Neither repression nor the threat of the military coup, like that of General Sanjurjo [in August 1932], ever really went away. In November 1933, with the Republican government worn out, the conservative bourgeoisie won the elections. The workers could not understand how, with the Republican Manuel Azaña and the Socialists in government, the left could suffer so much repression.
You spent the majority of your time defending Alcàsser and Valencia from the fascists. How did it feel for you to fight alongside your family against the Francoist forces?
After Franco’s coup in July 1936, apart from the regular army, every political party formed its own volunteer force. At first, I tried to enlist with the Column “Germanias” of the Izquierda Republicana (Republican Left), but was sent away because I was only 17.
My father and I then tried to go to the Communist Party, but they said they had no weapons or instructors to train new volunteers. Finally, they sent me off to join a Socialist column, which had its headquarters in a monastery in Alcàsser. I enlisted in the Pablo Iglesias Column on August 15 and on September 13 we headed off to the front line.
There were 200 of us. Each of us had a rifle. The people of Valencia applauded us greatly, as we made our way to Teruel (then held by Franco’s forces). I spent some months in rearguard action around Valacloche and Cubla (in Teruel Province), until finally we received our orders that on December 26 we would attack Teruel to support the defence of Madrid.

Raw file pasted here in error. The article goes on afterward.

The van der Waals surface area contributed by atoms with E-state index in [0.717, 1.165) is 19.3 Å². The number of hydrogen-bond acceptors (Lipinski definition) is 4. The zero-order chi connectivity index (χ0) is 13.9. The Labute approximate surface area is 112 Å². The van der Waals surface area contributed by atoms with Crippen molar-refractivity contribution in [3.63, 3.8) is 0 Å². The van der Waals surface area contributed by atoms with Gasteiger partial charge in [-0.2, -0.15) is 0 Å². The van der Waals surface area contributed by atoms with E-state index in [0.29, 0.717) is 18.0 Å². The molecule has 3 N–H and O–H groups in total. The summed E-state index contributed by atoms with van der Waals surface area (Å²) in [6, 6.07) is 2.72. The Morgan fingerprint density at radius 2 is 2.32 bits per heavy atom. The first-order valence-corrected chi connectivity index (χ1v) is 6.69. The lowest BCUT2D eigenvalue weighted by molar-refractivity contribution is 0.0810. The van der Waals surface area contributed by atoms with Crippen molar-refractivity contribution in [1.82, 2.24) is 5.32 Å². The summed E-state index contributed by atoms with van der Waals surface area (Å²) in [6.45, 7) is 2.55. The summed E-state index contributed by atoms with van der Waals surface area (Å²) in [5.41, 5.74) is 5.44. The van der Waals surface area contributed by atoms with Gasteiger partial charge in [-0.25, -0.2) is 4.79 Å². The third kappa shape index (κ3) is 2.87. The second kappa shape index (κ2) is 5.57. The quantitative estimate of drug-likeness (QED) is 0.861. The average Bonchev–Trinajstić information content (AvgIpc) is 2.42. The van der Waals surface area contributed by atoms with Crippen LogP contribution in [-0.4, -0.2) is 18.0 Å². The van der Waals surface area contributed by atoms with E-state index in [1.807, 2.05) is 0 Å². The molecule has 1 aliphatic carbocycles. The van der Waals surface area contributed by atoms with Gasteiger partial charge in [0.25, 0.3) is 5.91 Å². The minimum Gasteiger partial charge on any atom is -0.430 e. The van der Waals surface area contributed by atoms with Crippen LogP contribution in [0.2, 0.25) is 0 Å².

Our Pablo Iglesias Column had over 500 men at that time. I spent several weeks in the trenches alongside other militias until February 4, 1937, when I was allowed to return to Alcàsser.
How did you become involved in the International Brigades?
On February 19, I returned to the frontline with my comrades, in Utiel (Valencia province). In Utiel, we met with the 13th International Brigade and I heard some of them speaking French. One of them told me they were being directed to the front in Málaga and I asked them if I could come with them and join the Brigades. But while I was waiting for him to confirm it, the 13th Brigade had to march off.
On June 26, the order came from the Defence Minister of the Republic that forbade a 17-year-old French-born youth like me from being in the Republican Army, so I had to leave the militia and return to Alcàsser. On September 1, they called up everyone born in 1919 for military service. But when I turned up, my name wasn’t on the list, and I had to explain that I was born in France. They forbade me from serving in the army as a foreigner, so I returned to the frontline as a volunteer.
It was in May 1938 that I finally presented myself to the Italian Rosselli Column in Alcàsser. This was when I was recovering from an arm injury. I presented my birth certificate to the commissar of the Rosselli Column, showing that I had been born in Marseille, and ended up joining them, under the command of the 129th International Brigade.